There are two opposing theories regarding the relationship between language and thought. These are referred to as "mould theories" and "cloak theories". Mould theories see language as a "mould", used to cast various thought categories. Cloak theories, by contrast, represent the view that language is a "cloak" that conforms to the customary thought categories of a language's speakers. However, behaviourists believe that language and thought are identical and that thinking is entirely linguistic. Non-verbal thought does not exist and there is no translation from thought to language.[7]

The Sapir-Whorf Hypothesis is a mould theory of language and consists of two associated principles. These are "linguistic determinism", which states that our language determines our thinking, and "linguistic relativity", which states that people who speak different languages perceive and think about the world quite differently.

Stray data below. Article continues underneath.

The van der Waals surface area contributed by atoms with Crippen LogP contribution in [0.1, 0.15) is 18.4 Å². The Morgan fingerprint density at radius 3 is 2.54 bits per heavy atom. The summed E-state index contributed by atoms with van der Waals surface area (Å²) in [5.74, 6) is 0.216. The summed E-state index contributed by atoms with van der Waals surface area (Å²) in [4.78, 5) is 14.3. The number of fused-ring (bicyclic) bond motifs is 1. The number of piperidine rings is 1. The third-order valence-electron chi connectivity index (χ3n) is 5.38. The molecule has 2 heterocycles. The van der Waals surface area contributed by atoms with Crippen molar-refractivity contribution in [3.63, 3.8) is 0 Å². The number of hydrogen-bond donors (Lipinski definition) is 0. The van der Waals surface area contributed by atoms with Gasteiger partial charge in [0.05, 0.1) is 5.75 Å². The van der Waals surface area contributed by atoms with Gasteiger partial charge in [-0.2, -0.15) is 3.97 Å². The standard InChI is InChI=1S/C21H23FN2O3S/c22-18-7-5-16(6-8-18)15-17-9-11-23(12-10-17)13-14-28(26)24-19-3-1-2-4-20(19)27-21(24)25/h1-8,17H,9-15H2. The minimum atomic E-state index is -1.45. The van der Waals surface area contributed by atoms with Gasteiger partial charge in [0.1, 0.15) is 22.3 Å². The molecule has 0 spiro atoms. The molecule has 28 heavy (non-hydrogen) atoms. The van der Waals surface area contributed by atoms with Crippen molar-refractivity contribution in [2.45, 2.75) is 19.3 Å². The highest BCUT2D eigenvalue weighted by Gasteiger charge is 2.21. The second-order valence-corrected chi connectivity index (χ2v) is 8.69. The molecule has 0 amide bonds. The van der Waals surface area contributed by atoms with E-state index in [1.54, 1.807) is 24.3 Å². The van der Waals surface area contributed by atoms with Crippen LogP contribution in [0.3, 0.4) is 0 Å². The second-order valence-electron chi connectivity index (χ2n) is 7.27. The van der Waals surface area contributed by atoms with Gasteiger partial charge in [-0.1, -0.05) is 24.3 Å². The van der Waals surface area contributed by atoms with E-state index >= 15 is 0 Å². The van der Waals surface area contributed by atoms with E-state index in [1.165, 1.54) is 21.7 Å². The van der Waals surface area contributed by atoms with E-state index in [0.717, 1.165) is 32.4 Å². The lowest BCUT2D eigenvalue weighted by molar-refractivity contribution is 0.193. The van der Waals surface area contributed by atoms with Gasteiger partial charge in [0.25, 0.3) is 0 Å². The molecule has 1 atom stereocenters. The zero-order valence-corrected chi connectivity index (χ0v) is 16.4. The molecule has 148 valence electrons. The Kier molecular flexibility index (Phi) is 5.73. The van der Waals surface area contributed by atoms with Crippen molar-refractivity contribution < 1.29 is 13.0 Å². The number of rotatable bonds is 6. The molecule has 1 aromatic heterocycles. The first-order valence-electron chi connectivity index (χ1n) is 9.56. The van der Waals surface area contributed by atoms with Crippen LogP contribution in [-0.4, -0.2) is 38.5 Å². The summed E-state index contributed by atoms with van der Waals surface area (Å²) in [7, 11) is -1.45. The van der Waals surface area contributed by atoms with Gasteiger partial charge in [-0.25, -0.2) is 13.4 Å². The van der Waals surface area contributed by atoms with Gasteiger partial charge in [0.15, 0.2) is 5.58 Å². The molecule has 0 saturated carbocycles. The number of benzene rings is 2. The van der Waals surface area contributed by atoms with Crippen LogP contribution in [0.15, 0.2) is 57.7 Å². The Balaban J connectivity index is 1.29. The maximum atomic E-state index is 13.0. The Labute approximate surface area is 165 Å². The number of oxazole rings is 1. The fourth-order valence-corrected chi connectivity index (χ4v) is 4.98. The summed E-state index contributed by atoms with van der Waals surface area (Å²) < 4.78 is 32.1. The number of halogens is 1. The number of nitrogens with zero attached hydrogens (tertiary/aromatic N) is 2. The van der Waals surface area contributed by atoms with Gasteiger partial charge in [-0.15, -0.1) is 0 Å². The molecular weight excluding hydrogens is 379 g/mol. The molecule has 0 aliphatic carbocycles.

This hypothesis contradicts the cloak theory, which believes that language is simply the appearance of thought.

Whorf believed wholeheartedly in "linguistic determinism"; in other words, what one thinks is determined by their language and he also supported "linguistic relativity", which states that the differences in language reflect the different views of different people.

An example of this is the studies Whorf did on the Hopi language. He studied a Hopi speaker who lived in New York city near Whorf. based on the fact that Hopi speakers do not include tenses in their native tongue, he concluded that they therefore must have a different sense of time than other groups of people.

However, recently further studies of the Hopi language have revealed that although the Hopi do not include references to the past, present or future in their grammar, they do, in fact, have two other tenses, "manifested" and "becoming manifested". Manifested includes all that physically is and ever has been, which includes such things as the senses and concrete items. Becoming manifested includes anything which is not physical, has no definite origin and cannot be perceived with the senses.